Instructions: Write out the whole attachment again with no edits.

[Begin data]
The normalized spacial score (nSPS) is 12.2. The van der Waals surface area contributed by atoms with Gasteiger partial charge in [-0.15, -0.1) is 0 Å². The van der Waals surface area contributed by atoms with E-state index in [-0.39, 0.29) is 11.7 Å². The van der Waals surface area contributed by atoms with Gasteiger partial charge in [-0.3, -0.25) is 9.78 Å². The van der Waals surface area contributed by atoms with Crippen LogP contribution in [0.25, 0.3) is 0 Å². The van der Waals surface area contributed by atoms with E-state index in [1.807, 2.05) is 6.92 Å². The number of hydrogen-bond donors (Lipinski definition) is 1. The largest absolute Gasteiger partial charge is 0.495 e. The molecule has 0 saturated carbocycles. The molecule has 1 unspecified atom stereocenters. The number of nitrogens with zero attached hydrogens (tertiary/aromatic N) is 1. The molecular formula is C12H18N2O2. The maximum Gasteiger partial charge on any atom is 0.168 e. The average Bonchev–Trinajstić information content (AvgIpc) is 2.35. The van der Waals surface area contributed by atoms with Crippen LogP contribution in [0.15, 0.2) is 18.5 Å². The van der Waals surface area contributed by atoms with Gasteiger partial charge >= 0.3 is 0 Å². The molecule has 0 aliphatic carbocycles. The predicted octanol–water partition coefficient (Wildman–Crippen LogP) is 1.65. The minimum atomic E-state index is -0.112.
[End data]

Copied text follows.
The normalized spacial score (nSPS) is 12.2. The van der Waals surface area contributed by atoms with Gasteiger partial charge in [-0.15, -0.1) is 0 Å². The van der Waals surface area contributed by atoms with E-state index in [-0.39, 0.29) is 11.7 Å². The van der Waals surface area contributed by atoms with Gasteiger partial charge in [-0.3, -0.25) is 9.78 Å². The van der Waals surface area contributed by atoms with Crippen LogP contribution in [0.25, 0.3) is 0 Å². The van der Waals surface area contributed by atoms with E-state index in [1.807, 2.05) is 6.92 Å². The number of hydrogen-bond donors (Lipinski definition) is 1. The largest absolute Gasteiger partial charge is 0.495 e. The molecule has 0 saturated carbocycles. The molecule has 1 unspecified atom stereocenters. The number of nitrogens with zero attached hydrogens (tertiary/aromatic N) is 1. The molecular formula is C12H18N2O2. The maximum Gasteiger partial charge on any atom is 0.168 e. The average Bonchev–Trinajstić information content (AvgIpc) is 2.35. The van der Waals surface area contributed by atoms with Crippen LogP contribution in [0.15, 0.2) is 18.5 Å². The van der Waals surface area contributed by atoms with Gasteiger partial charge >= 0.3 is 0 Å². The molecule has 0 aliphatic carbocycles. The predicted octanol–water partition coefficient (Wildman–Crippen LogP) is 1.65. The minimum atomic E-state index is -0.112.